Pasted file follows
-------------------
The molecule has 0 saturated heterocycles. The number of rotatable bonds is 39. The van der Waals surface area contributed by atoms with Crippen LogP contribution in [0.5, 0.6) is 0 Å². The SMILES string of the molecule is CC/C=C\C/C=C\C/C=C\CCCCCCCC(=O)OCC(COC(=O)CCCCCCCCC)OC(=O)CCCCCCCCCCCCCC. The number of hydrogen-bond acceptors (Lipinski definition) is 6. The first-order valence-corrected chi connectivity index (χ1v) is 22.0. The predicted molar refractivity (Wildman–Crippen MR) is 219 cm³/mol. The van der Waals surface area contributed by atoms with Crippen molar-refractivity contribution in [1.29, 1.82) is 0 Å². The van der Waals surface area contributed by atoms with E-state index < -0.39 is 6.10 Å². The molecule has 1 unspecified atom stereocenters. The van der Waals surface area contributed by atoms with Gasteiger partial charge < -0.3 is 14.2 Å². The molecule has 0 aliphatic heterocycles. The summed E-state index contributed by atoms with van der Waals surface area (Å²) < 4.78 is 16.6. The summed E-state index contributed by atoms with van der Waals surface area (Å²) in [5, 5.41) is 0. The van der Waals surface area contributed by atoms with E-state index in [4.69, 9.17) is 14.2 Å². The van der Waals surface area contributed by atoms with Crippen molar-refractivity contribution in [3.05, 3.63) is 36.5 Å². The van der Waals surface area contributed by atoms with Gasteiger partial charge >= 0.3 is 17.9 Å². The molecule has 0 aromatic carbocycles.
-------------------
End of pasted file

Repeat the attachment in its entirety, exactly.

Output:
The molecule has 0 saturated heterocycles. The number of rotatable bonds is 39. The van der Waals surface area contributed by atoms with Crippen LogP contribution in [0.5, 0.6) is 0 Å². The SMILES string of the molecule is CC/C=C\C/C=C\C/C=C\CCCCCCCC(=O)OCC(COC(=O)CCCCCCCCC)OC(=O)CCCCCCCCCCCCCC. The number of hydrogen-bond acceptors (Lipinski definition) is 6. The first-order valence-corrected chi connectivity index (χ1v) is 22.0. The predicted molar refractivity (Wildman–Crippen MR) is 219 cm³/mol. The van der Waals surface area contributed by atoms with Crippen molar-refractivity contribution in [1.29, 1.82) is 0 Å². The van der Waals surface area contributed by atoms with E-state index < -0.39 is 6.10 Å². The molecule has 1 unspecified atom stereocenters. The van der Waals surface area contributed by atoms with Gasteiger partial charge < -0.3 is 14.2 Å². The molecule has 0 aliphatic heterocycles. The summed E-state index contributed by atoms with van der Waals surface area (Å²) < 4.78 is 16.6. The summed E-state index contributed by atoms with van der Waals surface area (Å²) in [5, 5.41) is 0. The van der Waals surface area contributed by atoms with E-state index in [4.69, 9.17) is 14.2 Å². The van der Waals surface area contributed by atoms with Crippen molar-refractivity contribution in [3.05, 3.63) is 36.5 Å². The van der Waals surface area contributed by atoms with Gasteiger partial charge >= 0.3 is 17.9 Å². The molecule has 0 aromatic carbocycles.